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Taiwan and Modern China  

Emma J. Teng

The China–Taiwan relationship continues to be one of the most highly fraught international political issues in the post-Cold War era, and a potential flashpoint in US–China affairs. Lying 180 kilometers off the southeastern coast of China, Taiwan’s relation to the mainland has undergone numerous permutations since the 17th century, when it was a Dutch colony. In 1662, Taiwan was conquered by Ming loyalist forces who retreated to the island from China and took it from the Dutch. This loyalist regime then held the island until 1683, when Qing imperial forces crossed the Taiwan Strait to quell the insurgents. The Qing in turn ruled Taiwan until 1895, when it was ceded to Japan as an outcome of the Sino-Japanese War. Taiwan was returned to Chinese sovereignty in 1945, following Japan’s defeat in World War II, but has been divided from mainland China since the establishment of the People’s Republic of China (PRC) in 1949. Taiwan’s evolving relationship to modern China has been profoundly shaped by three crucial factors: the island’s location along China’s strategic maritime perimeter; its role in global trade networks; and fears of its being used as an enemy base against the mainland. Taiwan has also played an important role in Chinese migration history. The island was one of the earliest destinations for overseas migration from China, and it has seen successive waves of Han Chinese migrants over the centuries, making it home to the largest ethnic Chinese population outside the PRC in the early 21st century. In addition to ancestral and cultural ties, a staggering volume of trade and investment links the two sides together economically, despite ongoing political friction, and the contemporary cross-Strait relationship is thus characterized by collaboration as well as conflict. Important historiography of the subject has been produced in China, Taiwan, Japan, Korea, the United States, and Europe within the frameworks of Chinese history, East Asian regional and maritime history, comparative colonial history, and the history of international relations. It is worth noting that beyond the China–Taiwan relationship, a different strand of historiography, that of Pacific history, treats Taiwan as part of the history of the Pacific Islands, focusing on its indigenous people rather than the Han Chinese majority, and on their links to other Austronesian-speaking peoples across Oceania.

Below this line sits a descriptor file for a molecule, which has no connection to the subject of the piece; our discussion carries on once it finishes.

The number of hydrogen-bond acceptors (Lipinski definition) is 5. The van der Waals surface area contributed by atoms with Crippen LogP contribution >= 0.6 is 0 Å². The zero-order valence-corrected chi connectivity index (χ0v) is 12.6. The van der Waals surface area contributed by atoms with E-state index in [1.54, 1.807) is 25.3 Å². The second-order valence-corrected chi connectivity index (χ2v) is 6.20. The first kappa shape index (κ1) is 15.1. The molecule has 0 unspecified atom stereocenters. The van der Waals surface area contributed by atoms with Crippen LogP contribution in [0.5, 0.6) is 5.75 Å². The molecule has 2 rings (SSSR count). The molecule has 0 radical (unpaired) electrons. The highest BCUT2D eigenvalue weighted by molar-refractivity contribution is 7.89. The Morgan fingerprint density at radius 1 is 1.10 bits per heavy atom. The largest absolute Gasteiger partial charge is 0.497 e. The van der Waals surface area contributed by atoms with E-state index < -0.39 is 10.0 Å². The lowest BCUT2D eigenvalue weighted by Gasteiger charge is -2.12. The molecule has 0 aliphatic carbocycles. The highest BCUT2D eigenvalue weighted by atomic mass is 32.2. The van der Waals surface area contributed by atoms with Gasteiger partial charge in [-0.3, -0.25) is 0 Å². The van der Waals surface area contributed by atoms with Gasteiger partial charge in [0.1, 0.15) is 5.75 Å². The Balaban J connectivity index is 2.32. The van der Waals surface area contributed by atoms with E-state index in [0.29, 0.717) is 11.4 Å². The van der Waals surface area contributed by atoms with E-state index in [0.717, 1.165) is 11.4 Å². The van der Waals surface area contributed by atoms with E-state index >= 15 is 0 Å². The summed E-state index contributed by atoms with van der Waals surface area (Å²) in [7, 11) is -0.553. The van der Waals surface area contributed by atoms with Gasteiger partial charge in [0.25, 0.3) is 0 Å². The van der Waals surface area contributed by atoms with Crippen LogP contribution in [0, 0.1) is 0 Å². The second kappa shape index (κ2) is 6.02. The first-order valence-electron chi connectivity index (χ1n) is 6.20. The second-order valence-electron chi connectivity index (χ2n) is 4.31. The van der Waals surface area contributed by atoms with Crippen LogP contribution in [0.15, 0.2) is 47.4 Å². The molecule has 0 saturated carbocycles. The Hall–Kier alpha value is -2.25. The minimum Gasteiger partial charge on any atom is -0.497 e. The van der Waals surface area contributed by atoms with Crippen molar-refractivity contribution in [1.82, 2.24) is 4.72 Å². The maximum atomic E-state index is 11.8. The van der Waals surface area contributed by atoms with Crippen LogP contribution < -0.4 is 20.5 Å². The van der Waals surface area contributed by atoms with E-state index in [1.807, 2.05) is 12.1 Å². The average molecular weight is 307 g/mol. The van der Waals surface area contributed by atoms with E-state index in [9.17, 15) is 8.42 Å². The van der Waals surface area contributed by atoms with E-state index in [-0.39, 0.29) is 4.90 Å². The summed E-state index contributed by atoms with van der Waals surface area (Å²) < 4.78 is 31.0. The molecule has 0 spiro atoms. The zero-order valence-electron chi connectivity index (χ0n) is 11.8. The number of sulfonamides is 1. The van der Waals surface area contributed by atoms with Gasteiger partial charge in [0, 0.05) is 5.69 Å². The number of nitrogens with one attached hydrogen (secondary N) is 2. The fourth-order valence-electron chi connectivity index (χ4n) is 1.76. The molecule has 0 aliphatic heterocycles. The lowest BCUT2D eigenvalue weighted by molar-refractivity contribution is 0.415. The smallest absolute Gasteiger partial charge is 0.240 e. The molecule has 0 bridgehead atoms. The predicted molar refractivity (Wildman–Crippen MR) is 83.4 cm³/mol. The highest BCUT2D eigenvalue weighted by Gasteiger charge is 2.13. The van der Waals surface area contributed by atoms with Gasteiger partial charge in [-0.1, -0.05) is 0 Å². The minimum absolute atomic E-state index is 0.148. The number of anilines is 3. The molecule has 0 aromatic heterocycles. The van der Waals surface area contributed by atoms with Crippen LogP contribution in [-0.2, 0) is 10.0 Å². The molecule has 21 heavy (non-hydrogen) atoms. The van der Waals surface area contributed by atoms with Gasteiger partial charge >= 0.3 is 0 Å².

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Transnational Film in East Asia  

William Carroll

To most Western scholars, “East Asian cinema” calls to mind either a small number of globally recognized art house auteurs or specific genres that have found cult audiences in the West. However, this overlooks the enormously complex history of the popular film industries in the region. The tendency to group together films from the region as East Asian cinema can elide some important differences in the film industries and cultures in individual parts of the region, but, at the same time, the “national cinema” framework fails to appreciate the interconnectedness of these cinemas both to each other and beyond the region. The earliest film screenings in China, Japan, and Korea were in the last decade of the 19th century, within a few years of the Lumière Brothers’ first demonstration of their new invention in Paris in 1895. Japan and China both developed robust popular film industries by the mid-1920s. Colonized by Japan in 1910, Korea nevertheless also developed a popular film industry by the mid-1920s, albeit one that was dominated by business interests (if not necessarily talent) from Japan, and subject to the censorship laws of the colonial government. It is impossible to extricate the networks of commodity and artistic exchange from the history of colonialism in the region—both the colonial designs of Western powers on East Asia, and the reach of the Japanese Empire, whose ascendance coincided precisely with the first half-century of film history, and whose shadow has continued to have implications for cultural exchange within the region ever since. Major geopolitical events such as World War II and the Cold War have also played an important role in shaping film production, and its circuits of exchange, in the region.